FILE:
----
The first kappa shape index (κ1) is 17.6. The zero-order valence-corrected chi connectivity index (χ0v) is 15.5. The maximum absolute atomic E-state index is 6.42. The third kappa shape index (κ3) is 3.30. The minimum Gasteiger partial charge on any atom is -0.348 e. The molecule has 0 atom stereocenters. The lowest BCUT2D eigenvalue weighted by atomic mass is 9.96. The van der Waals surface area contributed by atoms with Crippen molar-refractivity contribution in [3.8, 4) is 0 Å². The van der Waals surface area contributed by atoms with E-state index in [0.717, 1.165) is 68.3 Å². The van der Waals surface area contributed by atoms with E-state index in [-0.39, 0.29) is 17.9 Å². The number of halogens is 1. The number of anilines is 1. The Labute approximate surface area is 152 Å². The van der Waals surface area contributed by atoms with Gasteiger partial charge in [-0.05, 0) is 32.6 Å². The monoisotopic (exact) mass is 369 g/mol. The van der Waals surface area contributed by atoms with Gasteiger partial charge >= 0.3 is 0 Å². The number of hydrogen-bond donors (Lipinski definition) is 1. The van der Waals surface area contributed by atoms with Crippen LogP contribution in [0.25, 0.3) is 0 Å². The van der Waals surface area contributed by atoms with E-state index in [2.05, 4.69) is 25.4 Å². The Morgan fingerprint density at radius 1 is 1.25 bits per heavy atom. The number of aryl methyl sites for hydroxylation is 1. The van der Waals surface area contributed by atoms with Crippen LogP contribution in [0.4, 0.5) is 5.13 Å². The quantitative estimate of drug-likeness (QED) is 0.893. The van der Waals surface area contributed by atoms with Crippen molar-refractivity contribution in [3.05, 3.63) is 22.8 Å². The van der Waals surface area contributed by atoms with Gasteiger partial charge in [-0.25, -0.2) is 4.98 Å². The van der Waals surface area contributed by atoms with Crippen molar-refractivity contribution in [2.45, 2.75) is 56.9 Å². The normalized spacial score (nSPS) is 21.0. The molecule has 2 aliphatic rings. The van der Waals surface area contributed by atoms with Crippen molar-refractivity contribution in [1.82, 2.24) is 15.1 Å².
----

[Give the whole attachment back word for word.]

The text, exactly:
The first kappa shape index (κ1) is 17.6. The zero-order valence-corrected chi connectivity index (χ0v) is 15.5. The maximum absolute atomic E-state index is 6.42. The third kappa shape index (κ3) is 3.30. The minimum Gasteiger partial charge on any atom is -0.348 e. The molecule has 0 atom stereocenters. The lowest BCUT2D eigenvalue weighted by atomic mass is 9.96. The van der Waals surface area contributed by atoms with Crippen molar-refractivity contribution in [3.8, 4) is 0 Å². The van der Waals surface area contributed by atoms with E-state index in [0.717, 1.165) is 68.3 Å². The van der Waals surface area contributed by atoms with E-state index in [-0.39, 0.29) is 17.9 Å². The number of halogens is 1. The number of anilines is 1. The Labute approximate surface area is 152 Å². The van der Waals surface area contributed by atoms with Gasteiger partial charge in [-0.05, 0) is 32.6 Å². The monoisotopic (exact) mass is 369 g/mol. The van der Waals surface area contributed by atoms with Gasteiger partial charge >= 0.3 is 0 Å². The number of hydrogen-bond donors (Lipinski definition) is 1. The van der Waals surface area contributed by atoms with Crippen LogP contribution in [0.25, 0.3) is 0 Å². The van der Waals surface area contributed by atoms with E-state index in [2.05, 4.69) is 25.4 Å². The Morgan fingerprint density at radius 1 is 1.25 bits per heavy atom. The number of aryl methyl sites for hydroxylation is 1. The van der Waals surface area contributed by atoms with Crippen LogP contribution in [0.4, 0.5) is 5.13 Å². The quantitative estimate of drug-likeness (QED) is 0.893. The van der Waals surface area contributed by atoms with Crippen molar-refractivity contribution in [3.05, 3.63) is 22.8 Å². The van der Waals surface area contributed by atoms with Gasteiger partial charge in [-0.25, -0.2) is 4.98 Å². The van der Waals surface area contributed by atoms with Crippen molar-refractivity contribution in [2.45, 2.75) is 56.9 Å². The normalized spacial score (nSPS) is 21.0. The molecule has 2 aliphatic rings. The van der Waals surface area contributed by atoms with Crippen molar-refractivity contribution in [1.82, 2.24) is 15.1 Å².